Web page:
I'm also not sure it's enough. Better if the hoop is fixed rather than just clamped in place.

Doug

moosetestbestanden
June 9th, 2008, 07:05 PM
That's Woody's hoop, as shown on their website.

slomove
June 9th, 2008, 07:26 PM
.....It happened during a change down at the I-5 hairpin at Buttonwillow.

That means the car and consequently the drive-shaft were still moving/turning pretty slow (and torque high which would explain the problem). I am just trying to imagine the carnage if that happened at a high-speed shift-down. But it may be hard to even design a hoop that can contain a flailing drive-shaft at high speed. The forces must be quite substantial....Another reason for a carbon fiber drive-shaft that would probably disintegrate in such an incident.

Gert

moosetestbestanden
June 9th, 2008, 08:05 PM
That means the car and consequently the drive-shaft were still moving/turning pretty slow

Not necessarily. Jon coasted all the way down I5, through Cotton Corners, around Grapevine and stopped off-track just before Club Corner. See Buttonwillow's track map #1 at

Buttonwillow Raceway (http://www.buttonwillowraceway.com/)

Their website doesn't pass URLs through to a browser so click through Track Maps then on Race #1 to see how far he went.

rlingren
June 10th, 2008, 07:58 AM
Hi Guys
As we know Jon has more hp and torque than all of us and does more
track days also. I wonder if that was the original drive shaft and
U joint ? In a competition situation that would / should be changed every
x races, season ? It makes sense that a very high spec car
should be fettled, (I love that word) more often than a street / track car.
I think that Jon's drive train has seen at least several times more extreme use than anyone I know of. There might be a formula hp / torque , slicks contact patch, track hours = wear factor.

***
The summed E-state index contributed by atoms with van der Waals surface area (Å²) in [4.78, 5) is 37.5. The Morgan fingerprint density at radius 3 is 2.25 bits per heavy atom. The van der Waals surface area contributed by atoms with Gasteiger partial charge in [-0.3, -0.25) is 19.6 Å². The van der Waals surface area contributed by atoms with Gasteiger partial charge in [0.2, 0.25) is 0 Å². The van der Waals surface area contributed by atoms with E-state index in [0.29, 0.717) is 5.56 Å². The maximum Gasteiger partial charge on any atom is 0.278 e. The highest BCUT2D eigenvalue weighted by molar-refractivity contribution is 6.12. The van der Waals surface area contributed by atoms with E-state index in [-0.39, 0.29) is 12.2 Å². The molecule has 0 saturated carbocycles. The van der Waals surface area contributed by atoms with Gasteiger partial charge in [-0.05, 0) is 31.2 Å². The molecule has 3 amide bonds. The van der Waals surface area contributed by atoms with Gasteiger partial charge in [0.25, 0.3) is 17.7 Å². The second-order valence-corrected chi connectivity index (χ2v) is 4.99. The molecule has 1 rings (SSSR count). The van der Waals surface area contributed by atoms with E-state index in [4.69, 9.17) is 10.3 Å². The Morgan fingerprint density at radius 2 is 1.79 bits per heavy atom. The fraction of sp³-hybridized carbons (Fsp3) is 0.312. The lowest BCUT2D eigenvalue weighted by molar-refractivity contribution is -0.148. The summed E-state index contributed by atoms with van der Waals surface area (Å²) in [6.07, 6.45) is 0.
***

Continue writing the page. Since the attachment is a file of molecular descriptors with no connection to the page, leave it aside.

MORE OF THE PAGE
My point is the wear factor of most of us is well below that of Jon's.
My experience is that the joint will make cracking and grinding noises
before it fails. I think a simple wiggle of the drive shaft should
find the problem before it becomes catastrophic.
Even with a drive shaft hoop you want to catch it before it fails.
Rod

ps I sold the Birkin and bought a formula vee to play with and am building Rod's old 7 with one of Williams Esslinger motors and a Miata IRS.

magnusfeuer
June 10th, 2008, 08:24 AM
Rod,

Jon, according to himself, has about the same HP as me (~250 at the crank). It seems like his Atlantic head cannot come into its right until it hits an RPM which is above what his (and my) stock Ranger crank can take (7800 briefly).

This means that we both run CSR 260 range power (and probably torque) on what I believe is the same drive train bits (apart from the rear suspension). If there were failing CSR axles and bearings at a rate that Jon has seen, Caterham's offices would surely have been torched by now.

A blatchat poster asked if the clutch plate was sprung (the little springs integrated into the center part of the plate). These would lessen the shocks as well, just as they are designed to.

/Magnus F.

moosetestbestanden
June 10th, 2008, 12:57 PM
I wonder if that was the original drive shaft and U joint ?

Jon replaced the driveshaft & U joints before the start of this year, when the gearbox arrived. Perhaps they weren't well lubed - that I don't know.

Edit: I don't know about the clutch but I will ask.

Roll a 7
June 10th, 2008, 02:50 PM
Per Jon: The U joint apparently came from an AH Sprite, or something similar. It may not have been up to the job... The rear end of the trans was severely battered/damaged and will going to TX for some work. Jon is undamaged, luckily!